The June news media policy passed after a city attorney criticized Totto for saying that ethics violations by two former City Council members could nullify their votes on the Honolulu rail project.
The new version adopted Thursday still bars the commission’s staff from interpreting formal advisory opinions and findings in news releases, but allows the staff to comment on hypothetical situations that the opinions might impact.
The latest news media policy was drafted by Vice Chair Michael Lilly. The commission adopted the draft after deleting paragraphs 4 and 7.
Honolulu Ethics Commission News Media Policy from Civil Beat
Home buyers must pay more for a piece of paradise.
Hawaii is known for one of the most priciest housing markets in the nation. For nearly three decades, property values rose steadily at an average rate of 5 percent each year in the Aloha State, according to the Honolulu Board of Realtors.
In some places, such as Leeward Oahu, property values rose by as much as 11 percent in the last year alone. On the North Shore and in urban Honolulu, there’s been a more than 8 percent jump at the same time.
In the last six months, more than 65 homes on Oahu sold for more than $2 million, with one fetching $17.7 million.
Civil Beat made a map of home sales over $2 million using recent data from Realtor.com. Each point on the map represents a sale, and the size of each point depends on the sale price. Click or zoom in on the map to find out more.
State Sen. Breene Harimoto has recently been diagnosed with pancreatic cancer and will be undergoing treatment soon, according to a Senate news release Thursday.
In a statement, Senate President Ron Kouchi wished his colleague a speedy recovery.
“Senator Harimoto is a valued member of our Senate body and a friend to all of us here at the Legislature,” he said. “Our thoughts are with Senator Harimoto and his family, and we wish him a speedy recovery.”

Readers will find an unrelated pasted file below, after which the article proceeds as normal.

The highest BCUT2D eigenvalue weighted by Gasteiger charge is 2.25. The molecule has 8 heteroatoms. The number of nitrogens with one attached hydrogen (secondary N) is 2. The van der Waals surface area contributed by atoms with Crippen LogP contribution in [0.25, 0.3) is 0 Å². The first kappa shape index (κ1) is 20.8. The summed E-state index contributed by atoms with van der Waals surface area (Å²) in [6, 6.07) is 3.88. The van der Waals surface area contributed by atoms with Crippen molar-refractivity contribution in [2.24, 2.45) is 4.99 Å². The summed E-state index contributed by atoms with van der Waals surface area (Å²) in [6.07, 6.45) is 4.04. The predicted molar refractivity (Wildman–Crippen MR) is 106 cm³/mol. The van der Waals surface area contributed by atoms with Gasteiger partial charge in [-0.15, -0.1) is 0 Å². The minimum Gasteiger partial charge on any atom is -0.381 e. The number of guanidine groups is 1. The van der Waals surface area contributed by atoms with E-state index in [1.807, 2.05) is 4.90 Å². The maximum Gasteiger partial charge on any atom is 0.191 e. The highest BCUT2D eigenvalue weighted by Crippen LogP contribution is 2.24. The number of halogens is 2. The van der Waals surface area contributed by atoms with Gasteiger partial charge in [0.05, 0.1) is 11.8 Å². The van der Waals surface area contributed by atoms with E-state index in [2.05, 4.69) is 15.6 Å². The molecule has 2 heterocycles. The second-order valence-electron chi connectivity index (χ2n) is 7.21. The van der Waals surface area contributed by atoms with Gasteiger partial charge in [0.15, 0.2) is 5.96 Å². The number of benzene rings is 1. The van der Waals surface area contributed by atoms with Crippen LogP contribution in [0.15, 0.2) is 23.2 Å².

Harimoto, 61, has expressed his appreciation for the outpouring of aloha. He has asked for privacy and prayers for himself as well as for his family in the coming weeks, the release said.
Harimoto, a former Honolulu City Council member, represents the 16th Senatorial District, which includes Pearl City, Aiea and Pearl Harbor. He also served on the Board of Education.
Sen. Breene Harimoto, pictured here during a Feb. 17 legislative hearing, was recently diagnosed with cancer.
Cory Lum/Civil Beat
State Rep. Tom Brower announced Thursday that he’s pressing charges against the homeless teens who allegedly attacked him last month in Kakaako.
Brower, known for once taking a sledgehammer to 30 shopping carts used by homeless people, made his announcement at the corner of Ohe and Olomehani streets — the site where he got into an altercation June 29 and was taken to an emergency room with a head injury, bruised ribs and a laceration above his right eye.
“We have seen an escalation in the number of assaults in the area, and those who commit these acts need to be held accountable for their actions,” Brower told the reporters.
State Rep. Tom Brower returns to the site of his attack to announce that he’s pressing charges.
Cory Lum/Civil BeatSince the altercation, Brower has been maintaining that he was attacked without provocation. But two boys, ages 14 and 17, told Civil Beat last month that the altercation started because Brower refused to stop taking pictures of their encampment without permission.
“We asked him nicely to please stop taking pictures. He told us, ‘Just back off,’” said Isaiah Totoa, 17.